7 Steps for Better Achievements

Alto's Adventure

I’ve really enjoyed putting achievements in games, and well designed ones can get a great response from players. There’s a dark art to making them both fun and compelling, rather than a forgettable chore. So, here are the lessons I have learned in list-orial format.

7. Give one for something really, really easy. This A) lets players know that this game has achievements and how they’ll be delivered, and B) gives a little positive feedback for them helpfully opening the game/trying the first level. If you think super simple achievements are silly, then you could always give it a sarcastic name.

6. Understand the effects of achievements. For most players, they give a small endorphin kick and increase engagement. They can provide a reason for exploring, or returning to parts of the game to dive deeper. They can even function as status symbols, where only 0.1% of your players are worthy of an achievement.

5. Understand the negative effects of achievements. A segment of your player base will gun for achievements like meth addicts. Players may be stuck in parts of your game far longer than they are having fun, because the reward mechanic is stronger than their self-control. As a dev, it is your responsibility to make the achievements a fun addition, rather than a way to force player behaviours.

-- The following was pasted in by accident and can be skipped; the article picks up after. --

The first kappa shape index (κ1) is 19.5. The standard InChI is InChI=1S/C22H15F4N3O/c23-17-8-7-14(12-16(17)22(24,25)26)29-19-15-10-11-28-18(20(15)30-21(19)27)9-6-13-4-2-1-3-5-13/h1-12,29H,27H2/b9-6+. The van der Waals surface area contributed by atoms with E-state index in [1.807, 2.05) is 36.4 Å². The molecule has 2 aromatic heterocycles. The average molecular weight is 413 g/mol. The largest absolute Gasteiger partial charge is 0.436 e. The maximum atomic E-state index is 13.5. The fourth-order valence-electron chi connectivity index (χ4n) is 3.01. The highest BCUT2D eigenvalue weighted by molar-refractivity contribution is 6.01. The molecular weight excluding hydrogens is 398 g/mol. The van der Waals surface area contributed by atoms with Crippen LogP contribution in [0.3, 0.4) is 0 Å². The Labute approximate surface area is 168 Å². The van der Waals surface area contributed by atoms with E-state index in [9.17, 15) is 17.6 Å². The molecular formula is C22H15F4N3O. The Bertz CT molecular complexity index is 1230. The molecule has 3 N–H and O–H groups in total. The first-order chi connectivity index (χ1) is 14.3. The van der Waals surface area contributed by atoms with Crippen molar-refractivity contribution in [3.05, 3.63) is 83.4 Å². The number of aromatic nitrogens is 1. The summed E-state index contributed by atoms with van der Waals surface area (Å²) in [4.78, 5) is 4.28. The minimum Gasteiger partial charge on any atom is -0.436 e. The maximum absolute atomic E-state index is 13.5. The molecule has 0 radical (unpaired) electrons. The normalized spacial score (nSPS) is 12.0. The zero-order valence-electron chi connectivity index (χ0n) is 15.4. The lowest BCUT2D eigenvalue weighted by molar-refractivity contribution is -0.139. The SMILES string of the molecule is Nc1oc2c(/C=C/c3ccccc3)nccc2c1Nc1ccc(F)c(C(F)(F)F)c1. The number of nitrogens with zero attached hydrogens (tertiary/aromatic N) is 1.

“Yeah, hit me with a Platinum, that’s the good stuff.”

4. Space set piece achievements wisely. Far too many games give an easy achievement, and then nothing else until the credits – the rest are tied into completionist challenges or absurd coincidence. I would strongly suggest having progress achievements regularly spaced through the campaign. Many games are divided into “chapters” or “worlds” that make this a no-brainer.

3. Preserve some mystery. I like having suggestive titles that don’t explicitly say an achievement’s requirements, but still give enough to let the player guess. When it has been finished, more information can be available describing the achievement’s exact conditions.

“So, this achievement isn’t in the bedroom…”

2. Make a joke! Not every achievement needs to be serious or particularly difficult. Great examples include “That Guy” from Move or Die after annoyingly running into other players, or even better, the “Click On Door 430 Five Times” routine from The Stanley Parable.